Often concerns about a project can be defused in advance with
minor changes and assurances for the neighbors' benefit. On the
other hand, sometimes early contact provides more time for neighborhood
opposition to be organized and directed.
Commission or City Council or Supervisors will weigh neighborhood
testimony to determine whether it has validity. They will work
with their staff to separate legitimate concerns from concerns
with little or no basis. They will strive to consider project
changes or mitigation measures that will help offset legitimate
public concerns. As an example, they might limit the operating
hours of a proposed store to provide more peaceful evenings to
the nearby neighbors.
Once a decision
is made at the Planning Commission level, it may be appealed
by any interested person. If you as the applicant feel that the
conditions of approval are too severe, you might elect to appeal
to the City Council or Board of Supervisors to have the condition
removed. By the same token, those neighbors that objected to
your project might also appeal. An appeal hearing is usually
a brand new hearing, where all aspects of the project and approval
can be reopened and reconsidered.
the City Council or Board of Supervisors may be challenged by
filing a lawsuit. In some instances, the initiative process is
also available to the public. With the initiative process, opponents
prepare a voter initiative and gather signatures to put the measure
to a vote of the people. The people, through the initiative process,
have the same power as the City Council or Board of Supervisors.
almost always filed within 30 days of the final action on the
project, when the "Notice of Determination" under CEQA is filed.
Almost all such lawsuits are filed on the basis of alleged flaws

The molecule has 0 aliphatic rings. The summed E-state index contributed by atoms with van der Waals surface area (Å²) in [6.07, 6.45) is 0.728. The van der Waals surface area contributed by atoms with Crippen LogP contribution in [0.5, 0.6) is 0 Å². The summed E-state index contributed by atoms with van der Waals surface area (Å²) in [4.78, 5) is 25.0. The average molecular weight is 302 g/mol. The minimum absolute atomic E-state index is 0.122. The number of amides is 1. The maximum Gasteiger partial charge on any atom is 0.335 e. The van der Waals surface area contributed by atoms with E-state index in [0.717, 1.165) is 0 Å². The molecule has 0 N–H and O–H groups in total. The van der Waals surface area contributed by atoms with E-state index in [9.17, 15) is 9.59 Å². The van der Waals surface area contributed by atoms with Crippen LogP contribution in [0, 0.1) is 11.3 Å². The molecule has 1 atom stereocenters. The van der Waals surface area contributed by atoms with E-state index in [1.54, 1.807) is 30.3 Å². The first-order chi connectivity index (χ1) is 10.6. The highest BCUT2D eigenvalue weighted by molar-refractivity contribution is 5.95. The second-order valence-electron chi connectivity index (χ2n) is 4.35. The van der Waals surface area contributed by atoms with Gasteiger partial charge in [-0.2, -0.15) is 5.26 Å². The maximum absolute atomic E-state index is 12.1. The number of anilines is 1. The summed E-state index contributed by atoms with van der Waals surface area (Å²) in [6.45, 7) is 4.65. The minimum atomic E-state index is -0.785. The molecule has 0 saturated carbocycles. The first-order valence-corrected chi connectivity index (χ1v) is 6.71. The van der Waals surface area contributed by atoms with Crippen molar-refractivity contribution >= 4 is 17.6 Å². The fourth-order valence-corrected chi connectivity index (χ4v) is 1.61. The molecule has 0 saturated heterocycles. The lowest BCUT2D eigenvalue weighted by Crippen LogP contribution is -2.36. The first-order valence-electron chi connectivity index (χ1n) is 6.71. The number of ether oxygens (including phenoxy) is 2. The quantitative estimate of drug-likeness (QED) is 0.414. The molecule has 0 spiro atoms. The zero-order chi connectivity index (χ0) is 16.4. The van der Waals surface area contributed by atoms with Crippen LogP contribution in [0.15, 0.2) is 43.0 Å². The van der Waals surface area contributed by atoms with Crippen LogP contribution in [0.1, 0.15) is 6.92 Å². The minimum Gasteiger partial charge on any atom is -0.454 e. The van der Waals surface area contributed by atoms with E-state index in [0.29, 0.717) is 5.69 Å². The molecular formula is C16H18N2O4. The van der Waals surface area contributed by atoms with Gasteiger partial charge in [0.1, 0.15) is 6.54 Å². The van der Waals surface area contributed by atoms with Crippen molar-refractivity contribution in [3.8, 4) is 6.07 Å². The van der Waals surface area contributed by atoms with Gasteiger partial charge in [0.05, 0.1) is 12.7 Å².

in the environmental review process. Most jurisdictions now require
the applicant to be responsible for the cost of defending a lawsuit
against the City or County. You may be required to sign an indemnification
agreement guaranteeing the cost of defending the City or County's
Once you survive
the approval process, then you basically have a "contract" with
the City or County. In other words, as long as you satisfy that
long list of approval conditions and mitigation measures within
the approval time period (usually 2 years), you can build your
project. Extensions of time for the project approval are usually
possible. The major expense and time consuming points after approval,
are for the preparation of civil engineering grading and drainage
plans and preparation of full architectural building plans. These
plans, called working drawings , need to be reviewed and approved
by the City or County before grading and building permits are
issued. Often, approval by electrical and water providers are
The time frames
for the entitlement process vary considerably, depending on the
jurisdiction, the project, the neighborhood, and the work load
of team consultants. The following time ranges are typical:
Assembly and Preliminary Assessment
Studies and Formal Application Preparation
or County Processing (without appeal)
an Appeal is Filed
Drawing Preparation and Approval
Period (varies with seasons)
an EIR is Required, Add
Cassano of our office for additional information.